“The investment is key to Ericsson’s ongoing strategy of capturing market share in the rapidly expanding 5G enterprise space. CradlePoint complements Ericsson’s existing 5G Enterprise portfolio, which includes Dedicated Networks and a global IoT platform,” Ericsson said.
The deal “creates valuable new revenue streams for customers”, and is expected to close in the fourth quarter, subject to merger clearance, the Stockholm-based company said.
Sweden’s Ericsson, Finland’s Nokia and China’s Huawei Technologies are locked in intense competition to supply 5G technology that’s increasingly been caught up in a global political battle. Mr Borje Ekholm, the chief executive of Ericsson, has repeatedly said that takeovers are “an integral part” of its 5G strategy.
“The acquisition of CradlePoint complements our existing offerings and is key to our strategy of helping customers grow the value of their 5G network investments,” Mr Ekholm said in Friday’s statement.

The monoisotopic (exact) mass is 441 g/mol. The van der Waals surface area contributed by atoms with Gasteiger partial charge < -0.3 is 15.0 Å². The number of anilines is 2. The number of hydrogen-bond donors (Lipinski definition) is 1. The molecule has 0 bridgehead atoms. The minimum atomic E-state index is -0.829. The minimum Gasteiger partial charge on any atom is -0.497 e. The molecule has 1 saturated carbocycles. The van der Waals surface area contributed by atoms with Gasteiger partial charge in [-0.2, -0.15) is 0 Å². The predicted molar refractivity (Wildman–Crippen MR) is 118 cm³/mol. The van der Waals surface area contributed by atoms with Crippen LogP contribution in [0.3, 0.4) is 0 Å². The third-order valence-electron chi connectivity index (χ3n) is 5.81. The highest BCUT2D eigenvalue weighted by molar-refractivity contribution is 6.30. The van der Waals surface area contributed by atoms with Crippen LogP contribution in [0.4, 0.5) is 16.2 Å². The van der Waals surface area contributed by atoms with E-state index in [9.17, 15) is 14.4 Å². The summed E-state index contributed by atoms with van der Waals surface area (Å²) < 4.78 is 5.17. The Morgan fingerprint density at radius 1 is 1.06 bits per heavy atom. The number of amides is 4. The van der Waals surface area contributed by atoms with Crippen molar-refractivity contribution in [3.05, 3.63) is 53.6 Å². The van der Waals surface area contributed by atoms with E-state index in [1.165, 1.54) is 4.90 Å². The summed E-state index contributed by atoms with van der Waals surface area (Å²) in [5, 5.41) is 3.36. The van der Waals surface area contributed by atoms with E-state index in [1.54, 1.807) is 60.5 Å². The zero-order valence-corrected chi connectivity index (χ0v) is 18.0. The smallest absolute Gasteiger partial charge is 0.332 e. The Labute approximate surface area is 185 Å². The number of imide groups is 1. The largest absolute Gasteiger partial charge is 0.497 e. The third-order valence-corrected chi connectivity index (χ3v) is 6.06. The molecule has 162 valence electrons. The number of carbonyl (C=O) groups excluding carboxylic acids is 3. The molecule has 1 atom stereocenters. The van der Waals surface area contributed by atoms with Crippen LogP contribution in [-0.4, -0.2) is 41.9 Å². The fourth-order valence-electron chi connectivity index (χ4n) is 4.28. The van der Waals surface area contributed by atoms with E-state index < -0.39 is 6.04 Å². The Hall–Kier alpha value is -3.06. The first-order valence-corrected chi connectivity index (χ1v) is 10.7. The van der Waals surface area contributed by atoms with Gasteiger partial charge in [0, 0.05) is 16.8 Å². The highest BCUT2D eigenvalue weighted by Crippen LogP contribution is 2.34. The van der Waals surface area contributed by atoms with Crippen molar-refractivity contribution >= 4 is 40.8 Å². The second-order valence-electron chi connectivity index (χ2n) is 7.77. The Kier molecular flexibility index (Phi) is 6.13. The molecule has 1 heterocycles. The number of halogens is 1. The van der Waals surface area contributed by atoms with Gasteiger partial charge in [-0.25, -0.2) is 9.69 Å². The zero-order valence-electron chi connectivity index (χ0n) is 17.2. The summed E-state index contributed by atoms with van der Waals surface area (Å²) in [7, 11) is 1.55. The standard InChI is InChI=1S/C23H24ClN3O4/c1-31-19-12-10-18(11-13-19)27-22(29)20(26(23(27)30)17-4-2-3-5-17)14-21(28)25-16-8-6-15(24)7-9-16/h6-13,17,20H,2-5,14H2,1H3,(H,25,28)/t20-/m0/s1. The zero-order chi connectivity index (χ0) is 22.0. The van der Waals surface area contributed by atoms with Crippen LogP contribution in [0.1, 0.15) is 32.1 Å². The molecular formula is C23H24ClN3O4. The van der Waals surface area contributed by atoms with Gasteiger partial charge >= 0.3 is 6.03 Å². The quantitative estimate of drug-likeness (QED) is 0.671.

Ericsson said that CradlePoint is “strongly positioned” in a market that has underlying growth of about 25-30 per cent. The US company was founded in 2006, and Ericsson said its affiliation with it dates back to the launch of 4G in the US more than a decade ago.
CradlePoint will continue to operate under its own brand, as a fully owned subsidiary of Ericsson. Its 650 staff “will remain within the company,” which will become part of Ericsson’s Business Area Technologies & New Businesses.
The US company had 2019 sales of about US$135 million, and a gross margin of 61 per cent.
Ericsson said its operating margins “are expected to be negatively impacted by approximately 1 per cent in 2021 and 2022”, with half of the effect stemming from amortization costs of intangible assets related to the acquisition.
CradlePoint is expected to contribute to operating cash-flow starting in 2022. Ericsson’s 2022 group financial targets remain unchanged, it said.